My heart is warm and full as I give our little Barney his morning bellyrub, which is how he greets us first thing every morning. No rushing to the toilet, the love has to come first! As I pet his soft wooly coat, I am so grateful that I get to spend another Christmas with him. A part of me is aware that he is a senior dog and that our time together is limited, but this makes each moment we have with him even more precious. So we savour the love and delight we share with him, between human and dog, between souls. Merry Christmas to all, may the love you share with others renew your spirit and remind you why you are here.
Here I am, writing about dog poop again! I am now picking up any number of stray dog poops in my neighbourhood. I call these “community poop,” and I typically have a rule of only picking up one per walk in addition to my Barney’s poop. This is my usual limit, or I start to feel resentful! Since it is Christmas, however, I have been more “generous” in my community service lately! Barney’s poop is quite the event. He walks around while he poops, so we have to keep track of the poop trail to get them all (very tricky when leaves are on the ground, much easier on snow!). Since he wasn’t fully housetrained when we got him, we praised him for pooping outside. Now he turns to “look” at our faces, expecting praise every single time. He is so happy to have his pooping acknowledged! A poodle lover once told me, “If you do something once with a poodle, it becomes law.” She is right. They are very clever and funny dogs!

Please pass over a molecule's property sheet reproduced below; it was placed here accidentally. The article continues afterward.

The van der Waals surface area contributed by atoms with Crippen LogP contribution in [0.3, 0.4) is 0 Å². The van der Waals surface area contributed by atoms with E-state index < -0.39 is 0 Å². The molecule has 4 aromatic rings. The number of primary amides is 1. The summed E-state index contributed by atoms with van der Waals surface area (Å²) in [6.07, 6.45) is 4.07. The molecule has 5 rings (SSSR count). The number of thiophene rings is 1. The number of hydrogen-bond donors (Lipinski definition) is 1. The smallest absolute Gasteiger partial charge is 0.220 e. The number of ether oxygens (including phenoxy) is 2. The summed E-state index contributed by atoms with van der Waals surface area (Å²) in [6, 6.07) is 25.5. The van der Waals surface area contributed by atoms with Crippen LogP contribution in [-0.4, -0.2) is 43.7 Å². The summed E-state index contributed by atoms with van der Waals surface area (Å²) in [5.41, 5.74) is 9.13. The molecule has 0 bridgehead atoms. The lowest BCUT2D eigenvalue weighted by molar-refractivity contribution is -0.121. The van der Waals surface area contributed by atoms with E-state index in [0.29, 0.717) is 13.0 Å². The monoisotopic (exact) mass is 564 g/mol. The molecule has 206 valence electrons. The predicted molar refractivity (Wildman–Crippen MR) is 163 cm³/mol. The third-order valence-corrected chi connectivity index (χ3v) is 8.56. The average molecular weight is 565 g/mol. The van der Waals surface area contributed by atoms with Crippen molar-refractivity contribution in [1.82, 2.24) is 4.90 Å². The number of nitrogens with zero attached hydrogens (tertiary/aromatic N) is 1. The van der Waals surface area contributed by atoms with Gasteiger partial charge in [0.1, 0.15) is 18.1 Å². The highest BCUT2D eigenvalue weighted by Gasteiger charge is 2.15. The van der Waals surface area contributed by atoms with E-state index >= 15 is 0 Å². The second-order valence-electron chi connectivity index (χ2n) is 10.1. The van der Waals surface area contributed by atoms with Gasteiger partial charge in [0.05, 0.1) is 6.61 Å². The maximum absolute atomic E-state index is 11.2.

Two years ago, today, we adopted Barney. We call October 19th his birthday, as we do not know what his real date of birth is. We celebrated together with him. He got a new stuffed squeaky monkey and some natural chews that he loves. He also got to see one of his favourite people, Auntie Fran, who provided care to him over the summer while we were away. His whole body was wiggling and whimpering with happiness when he visited today, pure joy overtaking his whole being! It occurred to me that he has been with us now, longer than his time at the shelter/rescue. I whispered to him that I loved him, and that he was going to stay with us until the end of his life, just in case there was any part of him that still believed we were just a temporary home for him. Barney teaches me to squeeze every bit of joy possible out of each and every day. I am inspired as he navigates daily life without vision, but with great courage, curiosity, and faith that something delightful is just around every corner! I am so grateful for this curly little dog, for all that know him and love him, and for all those that cared for him up until he became ours. With Deep Gratitude.
The first summer that we had Barney, my husband and I took turns travelling with our kids so our dog could stay at home, in his familiar environment, cared for by either one of us. It may seem a little extreme to some, but we felt that due to his blindness, abandonment history and issues with other dogs, boarding was not a possibility at the time without risking the trust and stability that had steadily grown with us over 8 months.